In a strange place, as dusk approached, I was alone, as if the world stood still. I heard echoes and booms. The frequency and intensity slowly intensified, much like a novice drummer tentatively using his sticks across the surface of a drum set. Peering through the window, I realized I had a front-row seat to a fireworks display at a church slightly more than a hundred yards from me. Because I was higher than the display, I had the best view in the house. It was a moment crafted just for me, though the dozens of spectators packed on the lawn and the parking lot behind the church would disagree. Before light succumbed to dusk and encroaching darkness, I could see the dozens of mismatched lawn chairs assembled in random order across the pavement. I could see the dots of both adults and children restlessly moving around. Though they anticipated the commencement of the ceremony, I’m sure many of them realized how quickly it would come and go, much in the same manner as the days we take for granted overtake us. One of our modern curses is to be thinking about getting out easily after whatever event we’re attending is over; it is the opposite of living in the moment. “Parking prevails,” a wise man once said.
I pulled a desk chair in front of the large window and sat down to observe.
Because I continue to believe that 90% of our lives lie in the spaces between the grand moments, I couldn’t help but think that somehow I knew I would always remember this moment.
Though I’ve forgotten the majority of my incredible trip to D.C. with the band in high school, I’ll never forget the backdrop of the national fireworks display in the distance. Though we were confined inside due to rain, the moment was majestic and shared. We’d burned under the July sun earlier in the day. All of us were on an upper floor of the hotel. Perhaps the fireworks display I observed at Lake Atalanta 30 + years ago was more exciting because I was dangerously close to the firework system itself. I was within feet of it and found myself mesmerized by the colors and brilliant reflection of the charges on the shimmering surface of the lake as they exploded. As each charge fired, I could feel the heat and the tickle of the powder discharged from the nozzles.
This year, I had the best view, the best outlook and the most colorful advantage. In the background, the approaching dark skies blossomed with intermittent bolts of lightning above the horizon. Mother Nature competed against man and I was a sole witness.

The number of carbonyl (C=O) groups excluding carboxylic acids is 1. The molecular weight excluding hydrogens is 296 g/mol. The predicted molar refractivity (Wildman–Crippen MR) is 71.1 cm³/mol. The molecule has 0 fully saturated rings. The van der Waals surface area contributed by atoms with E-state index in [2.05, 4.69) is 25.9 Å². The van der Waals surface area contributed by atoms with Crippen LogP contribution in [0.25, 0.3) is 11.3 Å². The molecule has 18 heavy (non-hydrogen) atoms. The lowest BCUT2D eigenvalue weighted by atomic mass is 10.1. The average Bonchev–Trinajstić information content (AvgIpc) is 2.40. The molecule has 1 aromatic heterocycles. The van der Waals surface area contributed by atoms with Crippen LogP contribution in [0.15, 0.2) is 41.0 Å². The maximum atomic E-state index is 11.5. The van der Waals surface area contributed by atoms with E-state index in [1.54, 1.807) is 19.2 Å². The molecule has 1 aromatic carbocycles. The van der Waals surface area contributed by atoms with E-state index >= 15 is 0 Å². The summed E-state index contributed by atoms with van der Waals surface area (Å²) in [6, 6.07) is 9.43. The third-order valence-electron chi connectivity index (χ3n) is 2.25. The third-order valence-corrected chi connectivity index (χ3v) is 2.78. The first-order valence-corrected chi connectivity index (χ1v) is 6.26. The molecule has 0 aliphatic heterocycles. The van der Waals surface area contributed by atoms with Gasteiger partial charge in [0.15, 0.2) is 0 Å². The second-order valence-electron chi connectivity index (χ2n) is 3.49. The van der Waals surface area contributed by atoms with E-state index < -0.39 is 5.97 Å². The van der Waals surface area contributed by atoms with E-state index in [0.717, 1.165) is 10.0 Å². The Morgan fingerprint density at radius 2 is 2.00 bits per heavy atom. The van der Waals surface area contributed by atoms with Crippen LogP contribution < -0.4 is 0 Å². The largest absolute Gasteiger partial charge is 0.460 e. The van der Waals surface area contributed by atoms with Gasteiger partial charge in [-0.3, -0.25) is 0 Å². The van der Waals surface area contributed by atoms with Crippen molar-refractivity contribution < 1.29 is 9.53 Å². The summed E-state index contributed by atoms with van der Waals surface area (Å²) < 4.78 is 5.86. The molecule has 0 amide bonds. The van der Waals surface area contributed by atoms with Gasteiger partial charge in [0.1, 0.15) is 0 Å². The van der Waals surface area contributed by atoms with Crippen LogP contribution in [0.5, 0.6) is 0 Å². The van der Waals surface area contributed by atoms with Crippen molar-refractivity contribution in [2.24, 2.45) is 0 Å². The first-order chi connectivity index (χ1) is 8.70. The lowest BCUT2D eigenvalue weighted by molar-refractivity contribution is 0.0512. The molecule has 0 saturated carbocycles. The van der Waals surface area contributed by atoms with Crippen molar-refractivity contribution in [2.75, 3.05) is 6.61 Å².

It was an unplanned moment. Unplannable, really.
The subsequent booms and explosions of color ejected streams of dense smoke that floated slowly across to the west. The dark clouds behind and above seemed frozen in place, even as the lightning bolted from within. The smoke billows seemed artificially 3-D as they moved across the sky in front of me.
Across that same long horizon, I watched the dueling lights of the radio tower blink intermittently and the illumination of the coal electricity plant light up a small portion above the vista. Dotted all along the expanse were other fireworks displays, some large, some small, all equally observed by craning necks and fascinated watchers.
I could sense the anticipation of those at the church after so many confined moments and small rooms, behind masks, away from shared experiences.
This unscripted moment will not be rivaled.
Afterward, I watched the human dots and the lawn chairs as they dispersed back to their vehicles. I didn’t need to hear their private conversations to know the content. I now wonder why they didn’t remain there, congregated, and joined. Even in silence. The homes they’ve become too accustomed to in the last few months undoubtedly will echo falsely upon their return. How long will their memories of this exotic Fourth of July remain in their minds? Like the fireworks, things are moving explosively and with no preordained velocity, as if life must be packed into a single instantaneous moment that escapes our grasp. Amidst the temporary sizzle, all of us would probably agree that life is simultaneously on hold and flying past us with hurried feet.
Because you were not here to see, I’ll carve a tiny slice of my witnessed memory to share with you in the most imperfect way possible.
Now that everyone has departed, I remain at the window observing Mother Nature illuminate the dark clouds and the enveloping night with immense bolts of electricity. I feel that those attending the display should have remained to see this too. This eternal power abides restlessly and insistently, ignoring our movements with disregard. It needs no Fourth as an excuse; its power conjures a glimpse of a timeline so mammoth that it drowns out our concerns.
While I filmed both fireworks and lightning in their respective moments, I won’t share them with you. I’d like your imagination to fill in the gaps of what I witnessed, much in the same way I hope you fill in your life with as much curiosity and interest as these times permit.
The picture I used is not real, no more than the already-forgotten pictures you might have taken during the holiday. For me, the surprise and delight of experiencing fireworks spontaneously would overshadow the reality of data I could see. I stole that moment from a night otherwise absent such delight.